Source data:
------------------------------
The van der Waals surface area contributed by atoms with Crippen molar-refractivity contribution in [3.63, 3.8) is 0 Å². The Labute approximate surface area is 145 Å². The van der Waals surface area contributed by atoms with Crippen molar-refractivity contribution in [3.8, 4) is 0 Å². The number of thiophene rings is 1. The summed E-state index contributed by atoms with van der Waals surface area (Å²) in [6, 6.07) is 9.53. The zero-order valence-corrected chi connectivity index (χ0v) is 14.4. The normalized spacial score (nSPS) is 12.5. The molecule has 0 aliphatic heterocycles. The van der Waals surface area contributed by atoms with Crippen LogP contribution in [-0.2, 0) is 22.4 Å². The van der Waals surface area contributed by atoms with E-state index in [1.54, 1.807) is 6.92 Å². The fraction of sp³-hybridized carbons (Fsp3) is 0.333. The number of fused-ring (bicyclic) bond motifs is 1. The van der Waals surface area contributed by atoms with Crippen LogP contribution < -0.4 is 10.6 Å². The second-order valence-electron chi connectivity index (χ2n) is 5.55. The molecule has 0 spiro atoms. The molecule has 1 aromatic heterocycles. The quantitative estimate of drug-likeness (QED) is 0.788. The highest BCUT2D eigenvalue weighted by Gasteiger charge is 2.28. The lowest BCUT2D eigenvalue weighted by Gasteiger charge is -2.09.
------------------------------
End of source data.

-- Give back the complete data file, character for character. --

The van der Waals surface area contributed by atoms with Crippen molar-refractivity contribution in [3.63, 3.8) is 0 Å². The Labute approximate surface area is 145 Å². The van der Waals surface area contributed by atoms with Crippen molar-refractivity contribution in [3.8, 4) is 0 Å². The number of thiophene rings is 1. The summed E-state index contributed by atoms with van der Waals surface area (Å²) in [6, 6.07) is 9.53. The zero-order valence-corrected chi connectivity index (χ0v) is 14.4. The normalized spacial score (nSPS) is 12.5. The molecule has 0 aliphatic heterocycles. The van der Waals surface area contributed by atoms with Crippen LogP contribution in [-0.2, 0) is 22.4 Å². The van der Waals surface area contributed by atoms with E-state index in [1.54, 1.807) is 6.92 Å². The fraction of sp³-hybridized carbons (Fsp3) is 0.333. The number of fused-ring (bicyclic) bond motifs is 1. The van der Waals surface area contributed by atoms with Crippen LogP contribution < -0.4 is 10.6 Å². The second-order valence-electron chi connectivity index (χ2n) is 5.55. The molecule has 0 spiro atoms. The molecule has 1 aromatic heterocycles. The quantitative estimate of drug-likeness (QED) is 0.788. The highest BCUT2D eigenvalue weighted by Gasteiger charge is 2.28. The lowest BCUT2D eigenvalue weighted by Gasteiger charge is -2.09.